A Rubberband Kind of Year:
See You Later Pakistan
By Bryan Farris
Perhaps it is fitting that my last month in Pakistan has been the month of Ramzan (Ramadan). For those unfamiliar, Ramzan is the month of sacrifice in the Islamic calendar. Jawad Aslam, my CEO, close friend and resident expert on all things Muslim, described Ramzan to me as “religious boot camp”.
On the surface, Ramzan is a month of fasting — no food, no water, no cigarettes, no consumption of any kind from about 4 am to sunset. Many shops are closed in the afternoon, and restaurants open around 6pm to serve a packed house the moment the fast breaks. The fast, however, is merely a symbolic (and admittedly difficult) gesture that represents a deeper sense of sacrifice. Muslims use Ramzan to give up bad habits, spend more time with themselves & Allah, and seek further enlightenment.
Though Ramzan makes it impossible to schedule goodbye lunches and teas with the many friends I’ll be leaving behind here in Pakistan, I’m glad to experience it at the end of my year here. As I look back to the kind of year its been, I see so many parallels with Ramzan. I gave up a lot to be here, and in the process I’ve come to know myself & the world around me in a much deeper way than before. Jawad jokes that I’ve aged 5 years in 10 months.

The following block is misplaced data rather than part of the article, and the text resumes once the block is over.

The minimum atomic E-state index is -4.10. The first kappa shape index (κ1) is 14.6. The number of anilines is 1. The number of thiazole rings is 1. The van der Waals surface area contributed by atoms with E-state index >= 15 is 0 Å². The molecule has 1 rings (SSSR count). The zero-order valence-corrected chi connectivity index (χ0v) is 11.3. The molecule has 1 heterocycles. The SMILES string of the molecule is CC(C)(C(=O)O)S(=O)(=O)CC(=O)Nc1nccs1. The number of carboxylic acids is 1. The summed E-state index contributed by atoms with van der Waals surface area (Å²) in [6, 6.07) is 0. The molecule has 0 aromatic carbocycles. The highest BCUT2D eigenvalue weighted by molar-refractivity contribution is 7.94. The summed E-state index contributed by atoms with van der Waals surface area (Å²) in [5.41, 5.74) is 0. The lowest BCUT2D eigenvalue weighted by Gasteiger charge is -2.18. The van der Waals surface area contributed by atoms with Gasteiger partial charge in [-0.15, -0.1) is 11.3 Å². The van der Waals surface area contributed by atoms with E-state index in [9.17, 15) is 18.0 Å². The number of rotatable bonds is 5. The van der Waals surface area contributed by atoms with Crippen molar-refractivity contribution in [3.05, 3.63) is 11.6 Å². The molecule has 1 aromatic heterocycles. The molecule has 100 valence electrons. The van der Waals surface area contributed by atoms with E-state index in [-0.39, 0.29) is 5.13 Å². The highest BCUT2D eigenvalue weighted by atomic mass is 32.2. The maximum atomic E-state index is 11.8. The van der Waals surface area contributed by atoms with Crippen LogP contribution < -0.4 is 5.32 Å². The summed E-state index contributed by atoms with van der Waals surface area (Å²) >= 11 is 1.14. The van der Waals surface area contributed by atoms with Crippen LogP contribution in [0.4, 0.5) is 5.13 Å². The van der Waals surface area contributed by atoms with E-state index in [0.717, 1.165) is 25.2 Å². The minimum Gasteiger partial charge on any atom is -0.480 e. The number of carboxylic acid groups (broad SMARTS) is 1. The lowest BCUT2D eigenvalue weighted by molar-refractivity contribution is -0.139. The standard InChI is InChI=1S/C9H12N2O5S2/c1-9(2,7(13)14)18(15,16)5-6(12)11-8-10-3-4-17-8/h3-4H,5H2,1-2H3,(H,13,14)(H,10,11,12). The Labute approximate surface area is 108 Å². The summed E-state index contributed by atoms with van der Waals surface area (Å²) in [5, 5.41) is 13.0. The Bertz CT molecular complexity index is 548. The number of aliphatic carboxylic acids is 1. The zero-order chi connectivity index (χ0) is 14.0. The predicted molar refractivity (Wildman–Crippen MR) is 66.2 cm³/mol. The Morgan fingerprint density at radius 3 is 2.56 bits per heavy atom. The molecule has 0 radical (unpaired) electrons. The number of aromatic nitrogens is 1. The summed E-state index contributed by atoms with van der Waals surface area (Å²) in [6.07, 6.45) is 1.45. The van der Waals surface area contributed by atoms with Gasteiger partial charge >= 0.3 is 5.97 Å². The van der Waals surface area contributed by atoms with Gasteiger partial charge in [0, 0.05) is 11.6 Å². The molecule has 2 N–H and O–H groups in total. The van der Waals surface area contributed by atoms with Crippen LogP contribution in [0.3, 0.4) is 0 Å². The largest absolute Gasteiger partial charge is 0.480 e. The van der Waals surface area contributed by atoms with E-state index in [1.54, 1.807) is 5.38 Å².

At the outset of this journey, I wrote that I expected to be stretched like a rubberband in the coming year. When a rubber band stretches, it snaps back, but it ends up larger than it was before. My hope was that the experience would broaden my horizons, but not so quickly that I snapped. It seems to have worked out. Admittedly, the tendons in my knees have tightened because I never quite felt comfortable running outside in Pakistan, but my perspective has been stretched beyond expectations.
Pakistan is a land of extremes: from extreme heat to extreme hospitality. From extreme religious sentiment to extreme devotion to food. From extremely exaggerated journalism to an extremely undervalued global reputation.
What most of the world fails to realize is just how beautiful this country is and how spectacular its people truly are. It is impossible to overlook the problems: Pakistan is facing lawlessness in Karachi, a violent political system, jaw-dropping inflation, an insufficient power supply and terrorists staking claim over the northern areas. These are real issues that do exist: but they do not define Pakistan—as much of the world would have you believe.
While it may be impossible to overlook the problems, it is (apparently) quite possible to overlook the splendor that a country like Pakistan offers.
· Where else do you greet every stranger with the phrase “Peace be with you”?